The Process Matters

Lumber is prepared differently for different applications, particularly in how it is dried. When trees are cut they retain a high moisture content. When logs are milled into boards those boards are then dried according to their future application. Wood can twist, warp and crack as it dries, so there is a scientific process to control those effects. Construction grade lumber like 2×4’s you’ll find at your local home improvement store are dried to around 19% Equilibrium Moisture Content (EMC). Using this type of lumber for furniture is a recipe for disaster because the air in most homes is much dryer than the wood. This will cause the wood to shrink and crack as it acclimates.

This is why we use furniture grade lumber for all of our pieces. Furniture grade lumber is milled differently and dried to about 10% EMC making it much more stable. In Southeastern Pennsylvania 10% EMC is considered an acceptable level for pieces of furniture in your home. We also take wood movement into consideration in how we assemble furniture to mitigate any potential issues down the road. Even when taking all of these steps to prevent issues, about 10% of tables will experience a problem related to wood movement. It is possible that the relative humidity in your home is different enough from what the wood has acclimated to that issues may arise, especially during the winter months. Having a humidifier or a way to control the humidity in your home is a great way to protect all the wood furniture and flooring in your home. While these issues are out of our control we want to do what we can to help resolve problems that arise within a reasonable timeframe. Please contact us if you notice a problem with your piece of furniture that you would like to bring to our attention.

Characteristics of Natural Wood Furniture

With solid wood furniture there are many natural characteristics in the wood. It is important to understand that these aren’t flaws in your table, but unique features to be appreciated. Here are some common things that you may come across.


Knots are common in all wood species. We use the highest grade of lumber to avoid knots for the most part. However, knots about the size of a quarter may still appear in your table. Any cracks or voids in and around the knot are filled with a two-part epoxy resin to stabilize them and keep the surface of the table flat and smooth.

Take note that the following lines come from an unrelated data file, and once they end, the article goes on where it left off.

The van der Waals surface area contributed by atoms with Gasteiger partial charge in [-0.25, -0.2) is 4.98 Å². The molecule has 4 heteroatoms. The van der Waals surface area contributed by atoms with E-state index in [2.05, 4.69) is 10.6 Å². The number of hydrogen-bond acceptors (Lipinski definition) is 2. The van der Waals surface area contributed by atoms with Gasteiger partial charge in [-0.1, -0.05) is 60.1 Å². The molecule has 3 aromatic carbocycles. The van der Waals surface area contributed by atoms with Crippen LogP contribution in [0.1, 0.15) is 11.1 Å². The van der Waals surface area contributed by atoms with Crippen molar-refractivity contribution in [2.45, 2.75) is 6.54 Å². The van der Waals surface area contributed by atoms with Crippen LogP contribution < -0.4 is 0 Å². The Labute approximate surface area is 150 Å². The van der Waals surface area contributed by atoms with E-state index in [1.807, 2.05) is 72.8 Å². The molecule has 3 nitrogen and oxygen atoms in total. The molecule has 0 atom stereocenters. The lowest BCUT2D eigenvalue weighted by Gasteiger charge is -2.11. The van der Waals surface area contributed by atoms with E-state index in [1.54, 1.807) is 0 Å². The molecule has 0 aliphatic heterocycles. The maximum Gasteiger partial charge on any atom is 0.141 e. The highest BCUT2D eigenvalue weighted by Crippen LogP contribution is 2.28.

Checks, or small cracks unfortunately happen during the drying process of lumber. This is a result of the expansion and contraction of the wood as it is dried and then acclimates to seasonal changes in humidity. Oak and Ash are wood species that most commonly have these issues. During the build process we look for these features and either fill and stabilize them with a 2 part epoxy resin or cut that section out of the lumber we use to build your table. Once a table arrives in your home it is possible that small checks could open up, especially during the first winter because the air in your home is much dryer. We have no control over this as quite often there was no feature of the wood to indicate that a check would appear and we trust our suppliers to dry the lumber properly.


Sapwood is a softer, lighter colored part of the wood usually found near the live edges of lumber. It is most noticeable walnut. We use our creative judgement when assembling tables on how much sapwood to incorporate and where.

Use and Care

We use a Natural VOC- free hard wax oil on our furniture. It is extremely durable and user friendly. The manufacturer has several products for cleaning and refreshing your furniture as the years go by. For more information visit the manufacturers website below. 

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